This is not your English teacher's Robin Hood.
Okay, yes, so that's what's written on the jacket of my book, but it's so TRUE. This is not the Robin Hood story you know and love. Robin Hood is a subject of cultural fascination for decades--check out this list of pop culture references of Robin Hood--and going into this story and mucking everything up was both kind of risky, but also kind of super fun.
SCARLET's big difference from other Robin Hood stories? Where popular culture had Will Scarlet as Robin's best friend, my story alleges that Will Scarlet was always a girl, named Scarlet, and history just rewrote her into being a boy. So SCARLET tells the story history never really got right.
So yeah, if you can call Robin Hood stories a genre, this was a pretty significant departure from them. But by the same token, it allowed me to play in this totally preexisting world of Medieval England, replete with King Richard the Lionheart, medieval fashion, nobility, swords, and the occasional Arabic influence from the mythic Holy Land. And it allowed me to approach it through the eyes of a really tough girl, a perspective the Robin Hood story has really lacked.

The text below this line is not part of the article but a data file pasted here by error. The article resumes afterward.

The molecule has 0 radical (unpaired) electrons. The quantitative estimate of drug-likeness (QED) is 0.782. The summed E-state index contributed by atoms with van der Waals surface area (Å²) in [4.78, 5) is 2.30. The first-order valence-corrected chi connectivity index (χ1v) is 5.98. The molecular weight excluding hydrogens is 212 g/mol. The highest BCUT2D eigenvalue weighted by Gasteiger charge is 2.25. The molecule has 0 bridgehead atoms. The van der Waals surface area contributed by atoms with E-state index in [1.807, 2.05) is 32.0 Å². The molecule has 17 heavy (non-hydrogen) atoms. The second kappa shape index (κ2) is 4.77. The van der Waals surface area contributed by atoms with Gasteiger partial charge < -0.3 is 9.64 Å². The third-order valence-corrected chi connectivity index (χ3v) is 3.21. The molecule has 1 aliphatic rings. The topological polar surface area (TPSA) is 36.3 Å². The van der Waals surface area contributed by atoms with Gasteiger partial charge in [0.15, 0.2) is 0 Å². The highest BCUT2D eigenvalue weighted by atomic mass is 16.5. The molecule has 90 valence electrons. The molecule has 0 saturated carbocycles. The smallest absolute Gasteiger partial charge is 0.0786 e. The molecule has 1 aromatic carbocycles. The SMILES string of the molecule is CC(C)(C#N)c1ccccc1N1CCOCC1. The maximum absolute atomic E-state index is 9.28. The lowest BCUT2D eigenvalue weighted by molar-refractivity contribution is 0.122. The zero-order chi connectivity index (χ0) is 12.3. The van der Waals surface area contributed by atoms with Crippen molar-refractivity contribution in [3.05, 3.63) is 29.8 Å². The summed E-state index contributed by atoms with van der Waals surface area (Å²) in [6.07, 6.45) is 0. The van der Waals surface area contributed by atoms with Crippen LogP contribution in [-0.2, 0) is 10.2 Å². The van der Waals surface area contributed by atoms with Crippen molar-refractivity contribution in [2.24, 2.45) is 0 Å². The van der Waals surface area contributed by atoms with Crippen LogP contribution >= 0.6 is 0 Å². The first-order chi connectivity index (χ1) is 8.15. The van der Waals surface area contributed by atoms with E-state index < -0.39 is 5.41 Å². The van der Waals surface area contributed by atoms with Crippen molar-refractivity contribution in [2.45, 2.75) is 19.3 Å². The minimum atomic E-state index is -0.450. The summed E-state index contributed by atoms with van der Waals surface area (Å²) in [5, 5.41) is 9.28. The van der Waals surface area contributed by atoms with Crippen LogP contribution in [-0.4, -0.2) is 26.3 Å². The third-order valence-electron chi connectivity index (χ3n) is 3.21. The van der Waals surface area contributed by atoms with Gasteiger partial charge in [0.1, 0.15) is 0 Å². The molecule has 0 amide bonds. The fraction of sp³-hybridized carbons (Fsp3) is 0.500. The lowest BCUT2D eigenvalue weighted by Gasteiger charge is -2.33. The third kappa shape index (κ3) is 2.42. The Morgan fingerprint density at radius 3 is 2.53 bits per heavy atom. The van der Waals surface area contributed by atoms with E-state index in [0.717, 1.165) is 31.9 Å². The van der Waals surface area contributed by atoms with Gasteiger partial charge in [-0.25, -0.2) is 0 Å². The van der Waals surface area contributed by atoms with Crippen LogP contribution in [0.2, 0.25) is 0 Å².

As a kid, I always loved the Robin Hood stories and every iteration of them, but I had a hard time imagining myself into them. I wanted to be Robin, but I was a girl. I think Scarlet is the rare character I would have loved to dream myself into as a kid, and that's, ultimately, what prompted me to write it from that perspective.
The tough thing about writing in a genre or niche that already exists like this is that I just really hope I did it justice and can engage -- and not piss off -- those people who already feel really passionate about Robin Hood and his band. And hopefully they can make a little room for SCARLET!
(And, because this is news within the past couple days, I just HAVE to post my cover on here!!)
There's a trailer, too, but you can check that out over here.